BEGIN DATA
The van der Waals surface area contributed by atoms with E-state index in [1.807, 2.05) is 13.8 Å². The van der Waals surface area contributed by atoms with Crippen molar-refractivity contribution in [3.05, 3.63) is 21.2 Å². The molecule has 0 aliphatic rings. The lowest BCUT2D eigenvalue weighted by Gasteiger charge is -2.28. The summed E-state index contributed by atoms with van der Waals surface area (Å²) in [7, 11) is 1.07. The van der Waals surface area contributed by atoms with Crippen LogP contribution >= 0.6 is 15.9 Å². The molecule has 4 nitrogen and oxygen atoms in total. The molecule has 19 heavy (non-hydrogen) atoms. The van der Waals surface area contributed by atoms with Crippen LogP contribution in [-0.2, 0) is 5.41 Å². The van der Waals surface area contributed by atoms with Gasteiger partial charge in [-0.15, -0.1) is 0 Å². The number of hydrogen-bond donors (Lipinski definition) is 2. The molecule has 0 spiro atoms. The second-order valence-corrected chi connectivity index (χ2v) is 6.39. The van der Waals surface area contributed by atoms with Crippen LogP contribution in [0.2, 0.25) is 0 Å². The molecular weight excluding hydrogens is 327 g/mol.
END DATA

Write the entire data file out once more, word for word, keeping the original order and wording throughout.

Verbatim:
The van der Waals surface area contributed by atoms with E-state index in [1.807, 2.05) is 13.8 Å². The van der Waals surface area contributed by atoms with Crippen molar-refractivity contribution in [3.05, 3.63) is 21.2 Å². The molecule has 0 aliphatic rings. The lowest BCUT2D eigenvalue weighted by Gasteiger charge is -2.28. The summed E-state index contributed by atoms with van der Waals surface area (Å²) in [7, 11) is 1.07. The van der Waals surface area contributed by atoms with Crippen LogP contribution >= 0.6 is 15.9 Å². The molecule has 4 nitrogen and oxygen atoms in total. The molecule has 19 heavy (non-hydrogen) atoms. The van der Waals surface area contributed by atoms with Crippen LogP contribution in [-0.2, 0) is 5.41 Å². The van der Waals surface area contributed by atoms with Gasteiger partial charge in [-0.15, -0.1) is 0 Å². The number of hydrogen-bond donors (Lipinski definition) is 2. The molecule has 0 spiro atoms. The second-order valence-corrected chi connectivity index (χ2v) is 6.39. The van der Waals surface area contributed by atoms with Crippen LogP contribution in [0.2, 0.25) is 0 Å². The molecular weight excluding hydrogens is 327 g/mol.